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If humans were to colonise Norfolk Island at all, some deforestation – cutting down the iconic pines – was inevitable. The indigenous forests included very few plants with edible products. But after more than two centuries of occupation, there are now many hillsides covered in low-value weedy shrubs – and the Island imports plantation timber from New Zealand for its building construction.

The benefits of forests become the justification for afforestation:

  1. The unique Norfolk Island Pine and the suite of other distinctive species of plants (and their dependent fauna) are worthy of planting projects because of their inherent scientific and aesthetic values.
  2. Deep-rooted shrubs and trees transmit nutrients from lower in the soil profile to the surface.
  3. The root systems of trees and shrubs hold the soil in place and retain rainfall, releasing it slowly to the groundwater and the streams. Like a giant sponge, a forested hillside will hold water back during heavy rain and release it slowly during dry periods. In this respect the weedy shrubs are just as useful as the indigenous rainforest and should not be destroyed unless an alternative form of worthwhile vegetation will be established in their place.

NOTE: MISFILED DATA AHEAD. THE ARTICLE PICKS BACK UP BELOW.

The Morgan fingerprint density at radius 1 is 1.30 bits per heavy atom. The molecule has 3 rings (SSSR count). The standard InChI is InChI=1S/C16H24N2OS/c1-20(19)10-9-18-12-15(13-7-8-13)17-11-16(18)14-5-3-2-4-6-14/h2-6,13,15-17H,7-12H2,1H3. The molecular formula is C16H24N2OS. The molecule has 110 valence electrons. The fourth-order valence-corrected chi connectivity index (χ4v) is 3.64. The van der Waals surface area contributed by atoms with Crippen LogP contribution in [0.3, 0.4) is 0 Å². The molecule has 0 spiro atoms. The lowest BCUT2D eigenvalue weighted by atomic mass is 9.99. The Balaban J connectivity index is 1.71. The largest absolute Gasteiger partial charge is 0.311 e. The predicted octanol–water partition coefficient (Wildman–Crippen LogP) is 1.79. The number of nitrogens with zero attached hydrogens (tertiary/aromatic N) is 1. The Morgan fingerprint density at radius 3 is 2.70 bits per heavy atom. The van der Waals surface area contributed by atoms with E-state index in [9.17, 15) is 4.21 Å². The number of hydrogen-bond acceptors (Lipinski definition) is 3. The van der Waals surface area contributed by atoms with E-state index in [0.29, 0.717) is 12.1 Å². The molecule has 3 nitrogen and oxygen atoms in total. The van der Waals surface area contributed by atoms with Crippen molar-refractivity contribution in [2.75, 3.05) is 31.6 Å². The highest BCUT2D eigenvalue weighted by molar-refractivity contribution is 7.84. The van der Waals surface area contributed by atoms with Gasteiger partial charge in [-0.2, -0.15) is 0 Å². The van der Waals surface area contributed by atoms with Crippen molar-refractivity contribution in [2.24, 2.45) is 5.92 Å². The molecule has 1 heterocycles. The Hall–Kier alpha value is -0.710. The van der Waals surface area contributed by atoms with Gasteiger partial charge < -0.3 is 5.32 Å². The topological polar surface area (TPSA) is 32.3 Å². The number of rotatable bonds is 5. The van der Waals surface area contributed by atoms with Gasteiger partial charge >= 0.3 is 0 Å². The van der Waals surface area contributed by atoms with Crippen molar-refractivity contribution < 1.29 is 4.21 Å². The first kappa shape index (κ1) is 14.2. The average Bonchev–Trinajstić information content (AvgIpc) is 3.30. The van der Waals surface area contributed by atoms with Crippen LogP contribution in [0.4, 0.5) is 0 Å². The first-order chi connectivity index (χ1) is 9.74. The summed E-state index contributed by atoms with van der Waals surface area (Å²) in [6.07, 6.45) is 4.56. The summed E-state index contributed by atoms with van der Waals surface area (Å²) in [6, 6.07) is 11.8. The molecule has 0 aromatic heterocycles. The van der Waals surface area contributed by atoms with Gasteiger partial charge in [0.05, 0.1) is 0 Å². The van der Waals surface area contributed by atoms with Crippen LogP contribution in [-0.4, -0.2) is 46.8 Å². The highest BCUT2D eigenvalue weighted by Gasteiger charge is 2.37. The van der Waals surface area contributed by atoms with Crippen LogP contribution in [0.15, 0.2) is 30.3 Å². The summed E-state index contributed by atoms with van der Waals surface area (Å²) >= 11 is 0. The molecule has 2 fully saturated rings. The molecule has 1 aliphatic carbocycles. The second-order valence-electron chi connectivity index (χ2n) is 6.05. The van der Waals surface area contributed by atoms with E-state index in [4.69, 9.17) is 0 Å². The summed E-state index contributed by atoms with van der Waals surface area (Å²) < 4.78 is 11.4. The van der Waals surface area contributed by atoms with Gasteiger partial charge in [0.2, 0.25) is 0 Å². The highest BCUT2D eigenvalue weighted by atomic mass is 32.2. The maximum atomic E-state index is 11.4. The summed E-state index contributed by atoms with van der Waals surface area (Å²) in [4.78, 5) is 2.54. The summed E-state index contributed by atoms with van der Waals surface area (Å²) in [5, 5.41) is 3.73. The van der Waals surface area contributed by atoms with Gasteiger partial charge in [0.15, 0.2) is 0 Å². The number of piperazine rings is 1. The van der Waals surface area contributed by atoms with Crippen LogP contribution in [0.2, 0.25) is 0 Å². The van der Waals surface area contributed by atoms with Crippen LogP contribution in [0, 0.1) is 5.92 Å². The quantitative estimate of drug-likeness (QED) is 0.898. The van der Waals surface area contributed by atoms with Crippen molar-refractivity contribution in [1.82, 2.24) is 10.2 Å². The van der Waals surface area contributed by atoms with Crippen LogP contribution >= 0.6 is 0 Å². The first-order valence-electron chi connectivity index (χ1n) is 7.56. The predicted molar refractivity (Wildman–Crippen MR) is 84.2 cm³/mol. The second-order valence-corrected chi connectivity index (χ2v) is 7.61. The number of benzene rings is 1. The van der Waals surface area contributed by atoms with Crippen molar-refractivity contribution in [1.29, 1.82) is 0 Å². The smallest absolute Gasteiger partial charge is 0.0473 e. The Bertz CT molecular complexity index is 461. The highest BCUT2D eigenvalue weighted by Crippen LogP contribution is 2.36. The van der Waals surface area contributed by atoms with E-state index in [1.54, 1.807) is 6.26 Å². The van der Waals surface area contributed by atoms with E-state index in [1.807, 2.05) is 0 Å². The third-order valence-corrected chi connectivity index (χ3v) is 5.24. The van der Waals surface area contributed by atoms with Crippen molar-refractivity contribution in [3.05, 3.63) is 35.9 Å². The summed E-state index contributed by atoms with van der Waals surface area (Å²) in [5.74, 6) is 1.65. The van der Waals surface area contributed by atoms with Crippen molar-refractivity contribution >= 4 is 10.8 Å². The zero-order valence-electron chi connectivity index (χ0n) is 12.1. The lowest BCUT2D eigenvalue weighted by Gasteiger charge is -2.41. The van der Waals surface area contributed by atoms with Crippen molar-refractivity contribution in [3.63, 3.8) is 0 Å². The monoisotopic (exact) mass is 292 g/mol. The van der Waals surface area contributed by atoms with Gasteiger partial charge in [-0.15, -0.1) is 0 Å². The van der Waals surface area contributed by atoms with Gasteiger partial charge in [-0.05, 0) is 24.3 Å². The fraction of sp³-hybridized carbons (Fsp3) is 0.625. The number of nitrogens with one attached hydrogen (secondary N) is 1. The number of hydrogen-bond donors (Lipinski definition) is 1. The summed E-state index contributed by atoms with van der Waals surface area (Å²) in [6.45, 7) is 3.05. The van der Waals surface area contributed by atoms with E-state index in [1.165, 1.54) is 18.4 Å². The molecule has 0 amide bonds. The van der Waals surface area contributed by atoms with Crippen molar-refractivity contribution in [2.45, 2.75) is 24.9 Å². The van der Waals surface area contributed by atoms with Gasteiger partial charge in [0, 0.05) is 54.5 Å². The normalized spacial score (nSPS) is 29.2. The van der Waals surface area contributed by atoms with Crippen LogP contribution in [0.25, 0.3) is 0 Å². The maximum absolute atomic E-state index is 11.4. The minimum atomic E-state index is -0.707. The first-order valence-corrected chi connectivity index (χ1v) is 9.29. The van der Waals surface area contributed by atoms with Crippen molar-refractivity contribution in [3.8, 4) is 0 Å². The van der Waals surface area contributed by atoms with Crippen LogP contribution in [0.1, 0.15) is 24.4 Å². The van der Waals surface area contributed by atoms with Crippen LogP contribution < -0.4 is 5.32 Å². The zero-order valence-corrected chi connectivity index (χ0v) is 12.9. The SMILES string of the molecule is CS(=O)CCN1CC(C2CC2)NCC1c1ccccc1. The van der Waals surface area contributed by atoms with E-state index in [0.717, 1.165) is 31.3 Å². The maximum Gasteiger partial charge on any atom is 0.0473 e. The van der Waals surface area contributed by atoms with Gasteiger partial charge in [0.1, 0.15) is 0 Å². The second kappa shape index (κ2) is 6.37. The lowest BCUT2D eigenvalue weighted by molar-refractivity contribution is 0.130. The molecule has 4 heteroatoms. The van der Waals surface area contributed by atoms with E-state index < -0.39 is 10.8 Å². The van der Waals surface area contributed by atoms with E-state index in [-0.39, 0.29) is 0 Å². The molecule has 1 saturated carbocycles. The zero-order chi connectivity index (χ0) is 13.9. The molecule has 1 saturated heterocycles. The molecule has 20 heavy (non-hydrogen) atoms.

Although the Norfolk Island Pine is knotty and prone to attack from borers unless treated, there is a treatment plant on the island and the material is suitable for house framing. In any case, there are many other species, both indigenous and introduced, suitable for construction and cabinet work, that could replace weedy shrubs.

The above thoughts suggest that there should be a concerted program to reclaim land covered in woody shrubs with productive timber species, with some priority given to the indigenous Maple, Ironwood, Yellowood, Isaacwood and other multi-use species.

Given the long period before timber trees can be harvested, planting of these species is primarily a program for the public authorities who are not required to demonstrate a commercial return. However, private landowners willing to commit some of their land to forestry or agroforestry (forestry on farms) are encouraged to do so.